Suicidal Thoughts and Me
This World Mental Health Day has the theme of working together to prevent suicide. Today we have a blog from Claire about living with those thoughts and what you can do to help.
Suicidal thoughts are a part of my life
Suicide has played a large part in my mental health journey. I’ve been experiencing suicidal thoughts since I was a teenager, long before I was diagnosed with bipolar. For the most part I’ve got through things with help from family, but on a few occasions I’ve acted on those feelings and been lucky to walk away.
What drives someone to the point where they try taking their own life?
For me there wasn’t an outside force causing the feelings, I wasn’t being bullied or experiencing problems at work. The issue was much deeper, inside of me.
The thoughts are intrusive, they get into every part of your life, they are mean, nasty and persistent. They grind you down until there’s no strength left to fight and as much as you know the thoughts you’re having aren’t real, the things they are telling you are not true, you believe every word and this cycle continues until you give in to them because living any longer is just unimaginable.
My family wanted to know what they could have done to prevent this from happening. Truth is, nothing short of watching me 24/7. They did everything you’re advised to do when someone is suicidal: gave me an open door to talk to them, asked questions, offered help and support, got me outside help. None of this though could compete with the thoughts and feelings I was having.
There are things you can do to help someone who is suicidal.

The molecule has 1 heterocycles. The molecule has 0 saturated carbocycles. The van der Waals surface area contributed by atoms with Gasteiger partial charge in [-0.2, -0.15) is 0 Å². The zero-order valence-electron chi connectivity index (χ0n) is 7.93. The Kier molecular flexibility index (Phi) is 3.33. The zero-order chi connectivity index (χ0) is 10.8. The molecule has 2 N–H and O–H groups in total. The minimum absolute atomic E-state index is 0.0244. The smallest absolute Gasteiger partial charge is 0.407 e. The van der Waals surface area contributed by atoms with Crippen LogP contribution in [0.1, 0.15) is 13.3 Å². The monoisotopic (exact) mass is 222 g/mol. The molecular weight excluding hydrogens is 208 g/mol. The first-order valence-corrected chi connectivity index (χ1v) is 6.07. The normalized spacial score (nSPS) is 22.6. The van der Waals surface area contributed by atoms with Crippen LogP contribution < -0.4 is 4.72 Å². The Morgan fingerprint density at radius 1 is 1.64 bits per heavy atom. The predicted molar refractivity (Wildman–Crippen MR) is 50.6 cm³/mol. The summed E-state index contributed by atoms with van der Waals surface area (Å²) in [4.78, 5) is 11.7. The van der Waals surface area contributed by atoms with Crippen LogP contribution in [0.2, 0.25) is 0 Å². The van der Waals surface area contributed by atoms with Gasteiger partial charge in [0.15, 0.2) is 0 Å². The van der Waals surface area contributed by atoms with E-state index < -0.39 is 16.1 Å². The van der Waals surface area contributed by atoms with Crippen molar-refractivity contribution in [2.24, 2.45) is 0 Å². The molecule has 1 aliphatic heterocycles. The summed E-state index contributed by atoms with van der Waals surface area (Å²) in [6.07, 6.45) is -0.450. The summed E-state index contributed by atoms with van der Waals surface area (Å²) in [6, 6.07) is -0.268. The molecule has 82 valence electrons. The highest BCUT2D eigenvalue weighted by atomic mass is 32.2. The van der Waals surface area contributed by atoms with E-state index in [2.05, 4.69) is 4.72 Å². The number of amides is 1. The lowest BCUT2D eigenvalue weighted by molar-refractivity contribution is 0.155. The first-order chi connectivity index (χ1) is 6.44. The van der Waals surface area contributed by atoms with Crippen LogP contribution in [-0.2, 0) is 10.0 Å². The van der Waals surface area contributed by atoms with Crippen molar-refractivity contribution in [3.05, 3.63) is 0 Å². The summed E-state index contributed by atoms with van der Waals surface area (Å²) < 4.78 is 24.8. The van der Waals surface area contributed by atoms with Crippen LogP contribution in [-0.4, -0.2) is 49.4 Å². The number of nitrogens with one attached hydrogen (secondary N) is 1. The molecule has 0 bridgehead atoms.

Sometimes all it takes is someone coming forward to help turn things around. The most important thing I would suggest is to speak to the person you want to help. Be yourself, make it clear you understand they are struggling but don’t dwell on it. Talking about every day things can really make a difference.
Another thing you can do is to help them get help. It’s not easy asking for help and sometimes having a hand to hold while you do it can make the difference. Make a plan with them, how they will cope, with down time especially, and who they will speak to get company from so they aren’t alone with their feelings. Finally, be there for them emotionally, they may have a lot of baggage they need to get off their chest and having someone to talk to really helps.
I still fight suicidal feelings.
I’m fighting them as I write this and they are draining my strength and making it very hard to focus on anything else. As always my family are great checking in with me, offering me help, talking to me about how I’m doing. I have a friend who despite his own troubles is there for me and getting me out of the house. They are all doing what I need and I’m sure I can get through this.
Suicide prevention is so important and reaching out to someone can save their life.